The rule should be changed, but should be so that if a player is brought down IN the box its a pen and yellow, but if he is brought down OUTSIDE the box then it is a red.

  • 16 70TWO // Oct 23, 2013 at 1:41 PM

    The red card rule was introduced to counter act the rise in ‘professional fouls’. Like a lot of rules it does appear to be like using a sledge on a pin.

  • 17 70TWO // Oct 23, 2013 at 1:47 PM

    I think I have also seen players being red carded just inside their own halves, purely because they are the last man. There certainly needs to be a debate among the rule makers, because the pendulum has swung into the strikers favour and defenders are being unduly sent off.

    ….and the murky off side rules.

  • 18 lesh // Oct 23, 2013 at 1:54 PM

    G, Ibiza, in principle agreed with the points you’ve made – to a degree.

    You’ll have noticed that when Remy was in s similar situation, he stayed on his feet, he didn’t take the didn’t to go down as Suarez did, has done on other occasions and will continue to do until officials wise up to his cynical behaviour and tackle it as unsporting behaviour, worthy of punishment. That is as bad as the foul and should not be ignored.

  • 19 G // Oct 23, 2013 at 2:08 PM

    Lesh, Suarez has always been ‘vertically challenged’ shall we say, but yes, you are right… to a degree also. A good individual example in your favour, but overall, I think it’s a rule that was needed, and I see no point in revising, or removing it.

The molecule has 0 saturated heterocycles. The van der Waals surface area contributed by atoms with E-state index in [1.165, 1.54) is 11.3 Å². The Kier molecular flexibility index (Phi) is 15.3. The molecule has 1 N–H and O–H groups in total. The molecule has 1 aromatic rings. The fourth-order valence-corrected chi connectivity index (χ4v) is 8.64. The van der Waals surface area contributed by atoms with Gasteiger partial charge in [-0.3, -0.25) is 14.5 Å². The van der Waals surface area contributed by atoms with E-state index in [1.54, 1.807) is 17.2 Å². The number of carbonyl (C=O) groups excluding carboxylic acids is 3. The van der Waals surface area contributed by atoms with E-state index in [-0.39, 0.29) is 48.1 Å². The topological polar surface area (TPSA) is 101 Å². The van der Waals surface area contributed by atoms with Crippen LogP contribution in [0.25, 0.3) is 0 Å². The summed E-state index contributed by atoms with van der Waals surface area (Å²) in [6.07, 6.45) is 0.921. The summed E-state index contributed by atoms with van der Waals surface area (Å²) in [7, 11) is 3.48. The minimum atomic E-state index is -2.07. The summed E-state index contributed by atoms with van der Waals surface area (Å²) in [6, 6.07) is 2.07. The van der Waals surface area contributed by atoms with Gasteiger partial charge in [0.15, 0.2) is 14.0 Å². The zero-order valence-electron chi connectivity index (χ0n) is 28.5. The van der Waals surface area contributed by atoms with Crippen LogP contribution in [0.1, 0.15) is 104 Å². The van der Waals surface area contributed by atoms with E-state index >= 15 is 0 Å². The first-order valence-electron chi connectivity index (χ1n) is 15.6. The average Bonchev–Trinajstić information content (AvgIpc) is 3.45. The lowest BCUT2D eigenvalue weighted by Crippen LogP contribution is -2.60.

• 20 The next Mike Williamson // Oct 23, 2013 at 2:24 PM

    What if the foul is outside the box? A free-kick and a yellow card are no replacement for a clear goal scoring chance

    Think of Solkjaer fouling Rob Lee, and Koeman fouling Platt. I think in these situations the foul should automatically be a penalty and a red, followed by a 8 game ban.

  • 21 Charlietoon // Oct 23, 2013 at 3:59 PM

    It’s a great picture.Looks like he is flying down from the sky.

  • 22 Sav // Oct 24, 2013 at 2:05 AM

    I hate to see players red-carded for anything other than violent conduct. It should be last resort as it does spoil the rest of the game as a contest.
    Yellow and a penalty is enough.
    And if the attacker can manage to get his shot away, I’m happy that the referee waits to see if that results in a goal before blowing up for the foul.
    For a last-man foul outside the box, I’d rather see a penalty awarded if the ref feels a genuine goal-scoring opportunity has been deprived than to see the mandatory red. But no-one for Mbiwa to blame than himself, as the rules stand. he was poor.